Other courts have extended this reasoning to claims under the UCL, which often borrows violations of federal laws and risks "significantly increas[ing] the number of state law cases removed to federal court involving UCL claims." Bolden v. KB Home, 618 F. Supp. 2d 1196, 1207 (C.D. Cal. 2008) (remanding UCL claim based on violation of federal Financial Institutions Reform, Recovery, and Enforcement Act); see also Williams v. Wells Fargo Bank, N.A., Case No. CV 10-4761 PA (PJWx), 2010 WL 3184248, at *3 (C.D. Cal. Aug. 9, 2010) (finding UCL claim did not create federal jurisdiction because it made federal violation "independently actionable").
Defendants rely on the "substantial federal question" theory to argue that the Court may exercise federal jurisdiction because the City alleged that McNeilly committed unlawful conduct under the UCL by violating two federal criminal laws, 18 U.S.C. §§ 1621 and 1623(a). This does not raise a "substantial federal question" for at least two reasons. First, federal criminal statutes generally do not create private civil causes of action, which reflects congressional intent to withhold prosecutorial discretion from individuals in civil actions in federal court and weighs against exercising federal jurisdiction. See Aldabe v. Aldabe, 616 F.2d 1089, 1092 (9th Cir. 1980) (per curiam) (rejecting civil claims under federal criminal statutes, 18 U.S.C. §§ 241, 242); Cohen v. Nevada, Case No. 3:07-CV-00043-LRH (VPC), 2007 WL 4458174, at *2 (D. Nev. Dec. 13, 2007) (no private right of action for violating § 1621); Moore v. Fountainhead Garden Home Owners' Ass'n, Inc., Case No. C-97-1334-VRW, 1997 WL 337570, at *2 (N.D. Cal. June 4, 1997) (no private right of action for violating §§ 1621, 1623); Sordean v. United States, Case No. C 94-2387 FMS, 1995 WL 86548, at *2 (N.D. Cal. Feb. 24, 1995) (same).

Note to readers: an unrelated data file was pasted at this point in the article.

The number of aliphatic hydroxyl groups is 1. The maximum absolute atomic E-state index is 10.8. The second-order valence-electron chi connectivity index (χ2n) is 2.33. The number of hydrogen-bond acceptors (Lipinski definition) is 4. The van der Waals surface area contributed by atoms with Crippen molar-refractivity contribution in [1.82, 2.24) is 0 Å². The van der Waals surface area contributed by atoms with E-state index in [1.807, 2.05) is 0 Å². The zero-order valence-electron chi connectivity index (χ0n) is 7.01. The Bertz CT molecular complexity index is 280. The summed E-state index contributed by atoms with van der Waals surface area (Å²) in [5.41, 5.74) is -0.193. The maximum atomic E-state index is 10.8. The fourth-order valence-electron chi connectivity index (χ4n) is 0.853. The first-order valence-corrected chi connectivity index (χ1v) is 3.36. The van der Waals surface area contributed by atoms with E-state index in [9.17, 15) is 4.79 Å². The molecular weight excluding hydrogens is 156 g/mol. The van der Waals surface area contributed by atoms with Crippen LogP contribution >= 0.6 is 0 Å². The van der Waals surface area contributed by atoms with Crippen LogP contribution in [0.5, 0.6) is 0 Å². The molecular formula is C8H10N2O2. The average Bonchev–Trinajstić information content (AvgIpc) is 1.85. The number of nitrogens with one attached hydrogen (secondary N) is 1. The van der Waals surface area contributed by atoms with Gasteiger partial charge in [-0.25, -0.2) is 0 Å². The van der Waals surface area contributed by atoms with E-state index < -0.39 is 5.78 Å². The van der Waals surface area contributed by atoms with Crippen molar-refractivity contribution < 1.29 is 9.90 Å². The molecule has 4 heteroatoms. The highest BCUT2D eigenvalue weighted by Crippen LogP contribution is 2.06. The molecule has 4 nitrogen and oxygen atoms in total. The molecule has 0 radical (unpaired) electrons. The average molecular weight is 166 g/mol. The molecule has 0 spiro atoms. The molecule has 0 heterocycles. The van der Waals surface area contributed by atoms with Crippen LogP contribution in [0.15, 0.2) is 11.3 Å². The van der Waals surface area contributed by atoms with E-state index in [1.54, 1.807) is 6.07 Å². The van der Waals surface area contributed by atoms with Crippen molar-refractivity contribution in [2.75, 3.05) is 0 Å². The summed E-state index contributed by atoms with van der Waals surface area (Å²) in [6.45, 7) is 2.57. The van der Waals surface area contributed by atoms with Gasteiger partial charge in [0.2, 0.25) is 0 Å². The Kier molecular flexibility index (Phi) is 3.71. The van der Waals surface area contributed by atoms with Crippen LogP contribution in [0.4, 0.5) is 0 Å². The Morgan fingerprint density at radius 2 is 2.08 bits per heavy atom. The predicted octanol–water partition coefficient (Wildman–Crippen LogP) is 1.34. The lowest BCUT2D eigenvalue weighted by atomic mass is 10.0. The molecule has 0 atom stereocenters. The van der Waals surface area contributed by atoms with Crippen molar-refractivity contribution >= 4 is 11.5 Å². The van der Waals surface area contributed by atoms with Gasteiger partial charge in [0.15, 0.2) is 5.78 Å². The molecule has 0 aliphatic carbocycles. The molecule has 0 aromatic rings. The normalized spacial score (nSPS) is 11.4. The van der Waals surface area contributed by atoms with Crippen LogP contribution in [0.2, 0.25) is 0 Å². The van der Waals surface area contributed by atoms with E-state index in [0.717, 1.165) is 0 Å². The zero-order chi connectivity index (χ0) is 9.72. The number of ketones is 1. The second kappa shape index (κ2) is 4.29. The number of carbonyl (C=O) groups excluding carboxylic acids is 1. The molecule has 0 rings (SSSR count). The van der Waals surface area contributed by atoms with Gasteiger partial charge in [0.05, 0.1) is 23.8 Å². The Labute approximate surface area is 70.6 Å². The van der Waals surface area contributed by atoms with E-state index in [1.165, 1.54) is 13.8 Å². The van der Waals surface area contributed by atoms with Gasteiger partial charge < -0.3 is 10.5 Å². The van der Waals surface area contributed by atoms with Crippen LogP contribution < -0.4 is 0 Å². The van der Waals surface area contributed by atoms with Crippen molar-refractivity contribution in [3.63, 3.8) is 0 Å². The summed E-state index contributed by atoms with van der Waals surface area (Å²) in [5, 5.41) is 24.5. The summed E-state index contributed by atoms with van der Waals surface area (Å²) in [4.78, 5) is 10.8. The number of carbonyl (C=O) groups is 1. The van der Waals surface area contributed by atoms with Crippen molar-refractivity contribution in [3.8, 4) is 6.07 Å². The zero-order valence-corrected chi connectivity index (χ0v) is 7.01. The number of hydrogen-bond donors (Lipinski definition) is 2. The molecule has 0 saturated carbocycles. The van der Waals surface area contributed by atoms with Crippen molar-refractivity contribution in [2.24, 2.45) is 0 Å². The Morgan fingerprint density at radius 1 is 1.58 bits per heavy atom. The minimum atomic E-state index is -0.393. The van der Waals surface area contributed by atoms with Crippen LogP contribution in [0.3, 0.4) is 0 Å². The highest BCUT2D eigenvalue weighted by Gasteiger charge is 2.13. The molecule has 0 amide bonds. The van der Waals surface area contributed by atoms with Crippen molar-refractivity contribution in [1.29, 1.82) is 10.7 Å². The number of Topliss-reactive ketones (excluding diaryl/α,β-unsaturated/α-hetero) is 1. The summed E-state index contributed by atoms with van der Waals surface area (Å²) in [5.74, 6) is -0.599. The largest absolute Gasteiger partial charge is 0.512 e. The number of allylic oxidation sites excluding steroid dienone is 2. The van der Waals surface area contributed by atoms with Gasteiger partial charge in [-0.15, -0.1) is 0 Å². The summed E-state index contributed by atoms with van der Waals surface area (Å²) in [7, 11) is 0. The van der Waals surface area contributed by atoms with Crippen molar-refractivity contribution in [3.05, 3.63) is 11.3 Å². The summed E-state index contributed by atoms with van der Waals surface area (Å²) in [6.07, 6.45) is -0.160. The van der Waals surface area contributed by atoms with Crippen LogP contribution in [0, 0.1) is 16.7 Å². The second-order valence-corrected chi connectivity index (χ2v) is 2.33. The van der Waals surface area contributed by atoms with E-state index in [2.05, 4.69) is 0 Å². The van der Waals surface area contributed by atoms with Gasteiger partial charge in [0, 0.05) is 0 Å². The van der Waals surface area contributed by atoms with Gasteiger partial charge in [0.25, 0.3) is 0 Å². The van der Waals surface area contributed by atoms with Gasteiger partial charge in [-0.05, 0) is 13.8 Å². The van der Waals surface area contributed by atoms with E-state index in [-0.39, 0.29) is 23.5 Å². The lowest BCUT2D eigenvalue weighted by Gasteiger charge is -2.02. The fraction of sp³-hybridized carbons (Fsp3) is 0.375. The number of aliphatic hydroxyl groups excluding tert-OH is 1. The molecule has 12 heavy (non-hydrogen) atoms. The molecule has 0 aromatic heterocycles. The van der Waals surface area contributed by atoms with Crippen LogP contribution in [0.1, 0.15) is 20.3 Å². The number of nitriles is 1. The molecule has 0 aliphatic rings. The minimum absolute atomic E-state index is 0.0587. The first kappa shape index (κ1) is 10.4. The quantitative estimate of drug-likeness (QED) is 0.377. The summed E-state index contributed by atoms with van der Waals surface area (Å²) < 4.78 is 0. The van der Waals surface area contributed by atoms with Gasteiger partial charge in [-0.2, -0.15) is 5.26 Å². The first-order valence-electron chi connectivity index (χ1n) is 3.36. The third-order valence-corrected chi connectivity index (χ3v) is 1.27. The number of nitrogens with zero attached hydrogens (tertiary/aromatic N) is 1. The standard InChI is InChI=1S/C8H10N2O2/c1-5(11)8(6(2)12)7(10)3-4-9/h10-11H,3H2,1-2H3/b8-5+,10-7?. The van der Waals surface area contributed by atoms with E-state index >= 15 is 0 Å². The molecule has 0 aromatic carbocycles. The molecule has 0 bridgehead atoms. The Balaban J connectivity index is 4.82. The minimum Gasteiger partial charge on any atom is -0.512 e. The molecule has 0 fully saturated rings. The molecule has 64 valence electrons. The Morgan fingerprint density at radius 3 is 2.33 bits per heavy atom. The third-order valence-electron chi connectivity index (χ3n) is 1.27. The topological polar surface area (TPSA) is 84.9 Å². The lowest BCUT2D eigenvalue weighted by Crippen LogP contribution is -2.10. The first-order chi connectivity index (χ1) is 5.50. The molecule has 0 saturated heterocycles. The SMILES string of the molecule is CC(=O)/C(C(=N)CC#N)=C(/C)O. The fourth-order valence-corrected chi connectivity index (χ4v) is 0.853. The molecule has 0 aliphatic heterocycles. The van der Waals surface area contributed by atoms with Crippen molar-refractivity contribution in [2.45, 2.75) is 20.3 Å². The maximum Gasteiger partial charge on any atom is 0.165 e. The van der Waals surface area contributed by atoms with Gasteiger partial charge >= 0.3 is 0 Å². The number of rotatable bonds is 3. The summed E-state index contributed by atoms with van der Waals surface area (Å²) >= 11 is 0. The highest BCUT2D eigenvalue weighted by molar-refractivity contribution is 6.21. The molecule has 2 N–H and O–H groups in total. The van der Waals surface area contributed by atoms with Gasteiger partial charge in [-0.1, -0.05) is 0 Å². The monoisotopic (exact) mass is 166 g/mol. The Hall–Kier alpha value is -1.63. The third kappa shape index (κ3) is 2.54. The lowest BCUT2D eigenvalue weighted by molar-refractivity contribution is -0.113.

Second, exercising federal jurisdiction over a UCL claim predicated on federal criminal laws would open the floodgates for removal of legions of UCL claims based on any conceivable violation of federal law, which counsels against federal jurisdiction, as in Bolden and Williams. Indeed, the City's UCL claim here is similar to the negligence per se claim in Merrell Dow, which the Court in Grable explained would have opened the federal courthouse doors to a "tremendous number of cases" involving that common tort claim often predicated on federal law violations.